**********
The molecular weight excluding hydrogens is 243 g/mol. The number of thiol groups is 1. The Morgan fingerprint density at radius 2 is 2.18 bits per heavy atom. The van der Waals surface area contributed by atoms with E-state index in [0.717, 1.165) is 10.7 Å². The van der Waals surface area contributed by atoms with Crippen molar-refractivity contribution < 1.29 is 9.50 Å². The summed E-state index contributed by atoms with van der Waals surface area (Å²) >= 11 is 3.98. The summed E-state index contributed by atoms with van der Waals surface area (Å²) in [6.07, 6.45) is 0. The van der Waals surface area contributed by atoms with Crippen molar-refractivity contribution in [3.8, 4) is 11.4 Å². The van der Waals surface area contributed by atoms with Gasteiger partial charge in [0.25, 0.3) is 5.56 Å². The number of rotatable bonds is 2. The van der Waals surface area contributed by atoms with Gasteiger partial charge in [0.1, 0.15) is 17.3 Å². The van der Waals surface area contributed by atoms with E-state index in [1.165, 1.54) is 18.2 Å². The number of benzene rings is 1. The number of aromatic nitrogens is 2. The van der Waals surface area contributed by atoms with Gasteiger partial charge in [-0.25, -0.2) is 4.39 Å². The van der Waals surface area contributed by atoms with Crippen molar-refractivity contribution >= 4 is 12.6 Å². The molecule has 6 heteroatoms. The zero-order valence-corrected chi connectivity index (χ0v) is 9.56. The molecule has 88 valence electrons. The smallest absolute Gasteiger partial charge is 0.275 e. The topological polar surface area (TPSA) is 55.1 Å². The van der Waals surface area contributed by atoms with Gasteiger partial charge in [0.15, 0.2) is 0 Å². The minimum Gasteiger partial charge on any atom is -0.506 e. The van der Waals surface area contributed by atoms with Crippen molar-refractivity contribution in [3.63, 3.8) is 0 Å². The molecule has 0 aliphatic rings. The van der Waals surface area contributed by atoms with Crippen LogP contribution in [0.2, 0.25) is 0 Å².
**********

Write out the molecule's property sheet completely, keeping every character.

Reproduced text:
The molecular weight excluding hydrogens is 243 g/mol. The number of thiol groups is 1. The Morgan fingerprint density at radius 2 is 2.18 bits per heavy atom. The van der Waals surface area contributed by atoms with E-state index in [0.717, 1.165) is 10.7 Å². The van der Waals surface area contributed by atoms with Crippen molar-refractivity contribution < 1.29 is 9.50 Å². The summed E-state index contributed by atoms with van der Waals surface area (Å²) >= 11 is 3.98. The summed E-state index contributed by atoms with van der Waals surface area (Å²) in [6.07, 6.45) is 0. The van der Waals surface area contributed by atoms with Crippen molar-refractivity contribution in [3.8, 4) is 11.4 Å². The van der Waals surface area contributed by atoms with Gasteiger partial charge in [0.25, 0.3) is 5.56 Å². The number of rotatable bonds is 2. The van der Waals surface area contributed by atoms with Gasteiger partial charge in [0.1, 0.15) is 17.3 Å². The van der Waals surface area contributed by atoms with E-state index in [1.165, 1.54) is 18.2 Å². The number of benzene rings is 1. The number of aromatic nitrogens is 2. The van der Waals surface area contributed by atoms with Gasteiger partial charge in [-0.25, -0.2) is 4.39 Å². The van der Waals surface area contributed by atoms with Crippen molar-refractivity contribution >= 4 is 12.6 Å². The molecule has 6 heteroatoms. The zero-order valence-corrected chi connectivity index (χ0v) is 9.56. The molecule has 88 valence electrons. The smallest absolute Gasteiger partial charge is 0.275 e. The topological polar surface area (TPSA) is 55.1 Å². The van der Waals surface area contributed by atoms with Gasteiger partial charge in [0.15, 0.2) is 0 Å². The minimum Gasteiger partial charge on any atom is -0.506 e. The van der Waals surface area contributed by atoms with Crippen molar-refractivity contribution in [3.63, 3.8) is 0 Å². The molecule has 0 aliphatic rings. The van der Waals surface area contributed by atoms with Crippen LogP contribution in [0.2, 0.25) is 0 Å².